“Now IS is unrivalled among jihadist groups, and no one knows quite what to do that won’t make the problem worse. Anything that can be done now risks being too little, too late. It’s true that IS is no match, militarily, for the West. The attacks of 13 November were in the anarchist tradition of the ‘propaganda of the deed’, and we shouldn’t fall for it: the social order of Europe isn’t in jeopardy. But it would also be a mistake to underestimate the problem. IS has managed to insert itself, with no small amount of cunning, and with acute sensitivity to feelings of humiliation, into two of the most intractable conflicts of our time: the relationship of European societies to their internal, Muslim ‘others’ and the sectarian power struggles that have engulfed the lands of Iraq and Syria since 2003.”

One of my real concerns is that the attacks could further marginalise Muslim populations already living in Western Europe and USA and lead to the closing of borders to refugees fleeing turmoil in places like Syria and Afghanistan. By doing this, the West would essentially be handing ISIS a victory of sorts as Adam Taylor reports:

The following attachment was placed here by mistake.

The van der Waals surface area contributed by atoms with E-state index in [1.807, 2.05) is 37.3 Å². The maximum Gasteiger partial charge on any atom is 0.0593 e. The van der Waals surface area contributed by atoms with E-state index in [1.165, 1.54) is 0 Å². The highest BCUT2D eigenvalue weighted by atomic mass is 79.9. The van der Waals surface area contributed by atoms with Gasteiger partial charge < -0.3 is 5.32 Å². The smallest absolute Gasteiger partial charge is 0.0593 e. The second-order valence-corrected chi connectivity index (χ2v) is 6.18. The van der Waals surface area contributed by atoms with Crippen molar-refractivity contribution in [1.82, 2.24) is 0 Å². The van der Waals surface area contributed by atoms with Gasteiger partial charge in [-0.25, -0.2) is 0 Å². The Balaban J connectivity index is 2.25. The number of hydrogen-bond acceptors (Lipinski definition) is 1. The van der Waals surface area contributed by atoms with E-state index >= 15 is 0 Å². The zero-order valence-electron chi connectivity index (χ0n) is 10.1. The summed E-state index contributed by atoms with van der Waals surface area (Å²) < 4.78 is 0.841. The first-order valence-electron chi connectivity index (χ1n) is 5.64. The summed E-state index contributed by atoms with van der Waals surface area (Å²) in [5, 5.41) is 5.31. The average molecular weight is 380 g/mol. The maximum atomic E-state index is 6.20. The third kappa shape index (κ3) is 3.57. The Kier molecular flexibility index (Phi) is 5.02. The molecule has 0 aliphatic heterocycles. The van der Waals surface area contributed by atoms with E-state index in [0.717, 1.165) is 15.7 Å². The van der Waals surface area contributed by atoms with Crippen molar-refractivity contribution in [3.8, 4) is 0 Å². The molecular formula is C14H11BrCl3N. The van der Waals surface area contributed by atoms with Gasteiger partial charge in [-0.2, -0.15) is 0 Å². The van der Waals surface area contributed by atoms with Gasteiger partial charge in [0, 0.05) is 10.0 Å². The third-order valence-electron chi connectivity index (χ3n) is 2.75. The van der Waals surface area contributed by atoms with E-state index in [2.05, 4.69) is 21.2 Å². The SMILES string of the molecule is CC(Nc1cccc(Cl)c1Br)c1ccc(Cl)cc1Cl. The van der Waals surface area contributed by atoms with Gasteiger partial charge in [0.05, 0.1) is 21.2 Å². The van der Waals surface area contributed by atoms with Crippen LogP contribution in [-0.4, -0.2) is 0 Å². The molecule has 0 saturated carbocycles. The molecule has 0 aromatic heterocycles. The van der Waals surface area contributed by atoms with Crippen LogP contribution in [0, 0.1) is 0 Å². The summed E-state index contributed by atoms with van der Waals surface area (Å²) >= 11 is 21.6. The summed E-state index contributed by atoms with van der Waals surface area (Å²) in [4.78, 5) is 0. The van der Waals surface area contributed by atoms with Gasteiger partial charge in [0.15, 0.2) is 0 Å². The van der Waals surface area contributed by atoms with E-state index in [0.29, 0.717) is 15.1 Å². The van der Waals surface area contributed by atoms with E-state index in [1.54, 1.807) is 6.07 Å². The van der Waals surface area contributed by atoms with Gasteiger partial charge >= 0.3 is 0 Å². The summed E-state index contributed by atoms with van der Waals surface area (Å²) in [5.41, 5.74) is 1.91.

“The very same refugees entering Europe are often the very same civilians who face the indiscriminate violence and cruel injustice in lands controlled by the Islamic State in Iraq and Syria (though, it should be noted, many in Syria are also threatened by the brutal actions of the Syrian government). Globally, studies have shown that Muslims tend to make up the largest proportion of terror victims, with countries such as Syria and Iraq registering the highest toll.

If Muslim refugees come to Europe and are welcomed, it deeply undercuts the Islamic State’s legitimacy. Aaron Zelin, a fellow at the Washington Institute for Near East Policy, has helpfully catalogued some of the Islamic State’s messages on the refugees pouring into Europe from the Middle East. The messages give the impression of deep discomfort and even jealousy that the Muslim population the Islamic State so covets for its self-proclaimed “caliphate” would rather live in “infidel” Western lands.”

The Economist’s analysis of health spending and life expectancy point to the fact that there’s a far from direct correlation between the two with the United States’s poor performance in particular standing out:

Health spending and life expectancy at birth

Raffi Khatchadourian has written a thought provoking profile of Nick Bostrom for the New Yorker profiling the latter’s research into whether developments in artificial intelligence and other technologies will lead to human extinction. His approach is definitely more thoughtful than your average Hollywood blockbuster.